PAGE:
The LWF Blog

Facilities Fire Risk Assessment | Considering outside risks

March 18, 2014 12:41 pm

Many people who are responsible for fire risk assessments are conscientious about all facets of risk within the facility. However, the risks that are imposed upon us from outside sources are often either not considered, or not addressed in a fire risk assessment. It is assumed that as the risk is out of our control, the compensatory action is also, but this is not the case.

Risks from outside sources can be permanent or temporary, and in either case, there are steps that can be taken to help mitigate that risk as part of your fire risk assessment.

Neighbouring buildings

Consider the neighbouring buildings to your facility. If the distance between the buildings is considerable, for example 40m, then you have good separation and are much less likely to be in danger from their premises. Where there is not good separation distance, it is important to consider the potential for spread of fire from their building to your own and yours to theirs.

Note the construction materials of the two buildings. Brick and masonry are the best construction materials for keeping fire in and avoiding fire spread. It may be that if either building is made from wood or other lightweight materials, fire could spread more easily.

Windows and doors on the facing walls also pose an additional risk, as these often allow fire to spread more easily.

Actions resulting from the Assessment

Once a risk has been raised as part of your assessment, it is important that appropriate action be taken to help minimise the risk. It may not be feasible for the neighbouring property to be changed, but you may be able to make physical changes to your own property that would protect it from the spread of fire.

Additionally, if you have highlighted that spread of fire from a neighbouring property to your own is a possibility; your facility must be evacuated should fire occur next door. Appropriate alarms and arrangements should be put in place to accomplish this.

Human Resources

All staff, whether permanent, temporary or contracted-in personnel should be background checked. Although cases of arson are rare, it is not uncommon for disgruntled ex-employees to set a fire, or indeed, for someone who has a history of arson to pose a risk to your facility.

Actions resulting from the Assessment

In addition to the risk that individuals pose to your facility and the necessity for background checking, it is essential that all permanent and temporary/contract personnel undergo basic fire training in order that they are aware of evacuation procedures etc. Basic fire training should form a part of any induction to the premises.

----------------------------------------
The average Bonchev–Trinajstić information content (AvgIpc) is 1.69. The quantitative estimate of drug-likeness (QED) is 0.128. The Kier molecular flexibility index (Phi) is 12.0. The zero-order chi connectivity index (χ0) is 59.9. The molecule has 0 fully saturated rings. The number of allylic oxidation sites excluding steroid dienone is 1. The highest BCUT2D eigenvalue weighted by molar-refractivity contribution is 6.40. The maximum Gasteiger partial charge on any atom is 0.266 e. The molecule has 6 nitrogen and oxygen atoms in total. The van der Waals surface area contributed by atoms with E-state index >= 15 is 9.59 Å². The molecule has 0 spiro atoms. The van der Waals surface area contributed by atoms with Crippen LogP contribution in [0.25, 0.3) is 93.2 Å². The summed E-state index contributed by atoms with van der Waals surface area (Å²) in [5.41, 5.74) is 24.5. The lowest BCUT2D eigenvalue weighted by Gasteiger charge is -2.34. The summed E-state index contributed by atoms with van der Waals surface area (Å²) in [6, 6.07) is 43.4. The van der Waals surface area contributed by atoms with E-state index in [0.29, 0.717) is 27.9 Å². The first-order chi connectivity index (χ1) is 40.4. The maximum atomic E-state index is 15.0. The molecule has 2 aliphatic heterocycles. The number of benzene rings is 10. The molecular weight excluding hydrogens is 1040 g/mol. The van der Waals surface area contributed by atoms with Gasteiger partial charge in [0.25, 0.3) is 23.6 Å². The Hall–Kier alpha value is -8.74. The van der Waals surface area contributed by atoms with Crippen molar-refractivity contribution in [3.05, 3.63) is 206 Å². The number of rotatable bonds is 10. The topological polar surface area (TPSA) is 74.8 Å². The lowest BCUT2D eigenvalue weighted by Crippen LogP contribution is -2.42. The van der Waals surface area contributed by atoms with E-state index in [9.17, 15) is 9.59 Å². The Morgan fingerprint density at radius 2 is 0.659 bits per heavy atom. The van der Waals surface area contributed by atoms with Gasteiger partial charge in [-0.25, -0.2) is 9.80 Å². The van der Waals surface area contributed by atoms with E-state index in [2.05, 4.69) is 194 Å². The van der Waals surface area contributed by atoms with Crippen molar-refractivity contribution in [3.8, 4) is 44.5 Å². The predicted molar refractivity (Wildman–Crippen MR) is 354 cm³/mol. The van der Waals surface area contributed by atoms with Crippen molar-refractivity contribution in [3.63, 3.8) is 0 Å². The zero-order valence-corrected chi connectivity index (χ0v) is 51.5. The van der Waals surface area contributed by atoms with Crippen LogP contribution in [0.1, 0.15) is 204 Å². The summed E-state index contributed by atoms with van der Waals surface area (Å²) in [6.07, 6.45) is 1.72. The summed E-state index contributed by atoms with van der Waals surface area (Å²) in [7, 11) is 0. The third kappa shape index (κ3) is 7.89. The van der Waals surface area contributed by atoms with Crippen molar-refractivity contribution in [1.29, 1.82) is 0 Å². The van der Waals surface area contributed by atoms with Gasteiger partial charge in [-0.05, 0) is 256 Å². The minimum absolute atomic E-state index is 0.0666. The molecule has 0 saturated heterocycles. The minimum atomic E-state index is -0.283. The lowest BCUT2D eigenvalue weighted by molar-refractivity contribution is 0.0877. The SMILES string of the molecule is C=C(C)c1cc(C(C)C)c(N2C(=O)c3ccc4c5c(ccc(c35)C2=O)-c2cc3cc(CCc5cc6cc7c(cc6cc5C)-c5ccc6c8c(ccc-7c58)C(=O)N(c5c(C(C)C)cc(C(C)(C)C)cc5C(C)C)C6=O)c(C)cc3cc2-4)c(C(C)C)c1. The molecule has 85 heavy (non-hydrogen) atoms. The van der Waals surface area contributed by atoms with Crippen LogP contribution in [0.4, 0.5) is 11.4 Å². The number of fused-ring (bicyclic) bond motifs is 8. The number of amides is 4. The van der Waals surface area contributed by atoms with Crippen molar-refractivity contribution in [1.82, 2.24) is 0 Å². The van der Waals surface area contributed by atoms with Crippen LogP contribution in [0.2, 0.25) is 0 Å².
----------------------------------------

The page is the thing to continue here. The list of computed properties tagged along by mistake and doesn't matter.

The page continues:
Waste and scrap materials

Unfortunately, waste material is often seen as fair game by those persons wishing to put a match to something, and it is commonplace to find burnt out skips etc. close to businesses. Containing the fire in a skip not immediately adjacent to the main building is not so dangerous; however, with that in mind, any areas where waste materials are collected should be noted, around the perimeter of the building.

Actions resulting from the Assessment

Consider the safe removal of all waste materials from the site after business hours. Be sure not to stack waste materials against any walls of the main building as an opportunistic arsonist may not realise that the lack of separation can endanger the building itself. Consider use of an incinerator on site if appropriate, or the provision of skips at a safer distance.

Additional possible risks

An effective fire risk assessment is one that takes into account all actual and potential risks and puts in place measures to eliminate or reduce the risk to an acceptable level. Consider temporary situations, such as contractors working on a new build on a neighbouring plot, then plan how best you can protect your facility from potential fire risk.

Visit your fire risk assessment regularly to record changes and to show the monitoring of potential risk situations.

LWF has been working with their clients for over 25 years to promote and provide fire safe design and planning. If you would like further information on how LWF and effective fire risk assessments could assist you, please contact Peter Gyere on 020 8668 8663.

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